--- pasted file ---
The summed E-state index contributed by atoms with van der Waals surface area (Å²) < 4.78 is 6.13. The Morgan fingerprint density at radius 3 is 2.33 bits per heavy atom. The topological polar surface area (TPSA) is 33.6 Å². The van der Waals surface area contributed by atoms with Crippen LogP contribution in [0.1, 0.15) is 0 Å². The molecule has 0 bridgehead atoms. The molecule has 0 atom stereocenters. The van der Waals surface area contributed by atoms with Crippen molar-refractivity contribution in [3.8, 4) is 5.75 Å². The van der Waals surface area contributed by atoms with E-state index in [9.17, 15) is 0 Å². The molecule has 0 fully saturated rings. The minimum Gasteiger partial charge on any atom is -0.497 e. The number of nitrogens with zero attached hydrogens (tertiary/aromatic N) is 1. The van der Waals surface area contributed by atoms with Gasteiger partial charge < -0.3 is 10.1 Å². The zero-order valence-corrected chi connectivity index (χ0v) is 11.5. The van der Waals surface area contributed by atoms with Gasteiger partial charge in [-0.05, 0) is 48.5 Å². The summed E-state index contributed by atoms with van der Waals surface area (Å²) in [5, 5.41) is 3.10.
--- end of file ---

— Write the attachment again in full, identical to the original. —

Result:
The summed E-state index contributed by atoms with van der Waals surface area (Å²) < 4.78 is 6.13. The Morgan fingerprint density at radius 3 is 2.33 bits per heavy atom. The topological polar surface area (TPSA) is 33.6 Å². The van der Waals surface area contributed by atoms with Crippen LogP contribution in [0.1, 0.15) is 0 Å². The molecule has 0 bridgehead atoms. The molecule has 0 atom stereocenters. The van der Waals surface area contributed by atoms with Crippen molar-refractivity contribution in [3.8, 4) is 5.75 Å². The van der Waals surface area contributed by atoms with E-state index in [9.17, 15) is 0 Å². The molecule has 0 fully saturated rings. The minimum Gasteiger partial charge on any atom is -0.497 e. The number of nitrogens with zero attached hydrogens (tertiary/aromatic N) is 1. The van der Waals surface area contributed by atoms with Gasteiger partial charge < -0.3 is 10.1 Å². The zero-order valence-corrected chi connectivity index (χ0v) is 11.5. The van der Waals surface area contributed by atoms with Gasteiger partial charge in [-0.05, 0) is 48.5 Å². The summed E-state index contributed by atoms with van der Waals surface area (Å²) in [5, 5.41) is 3.10.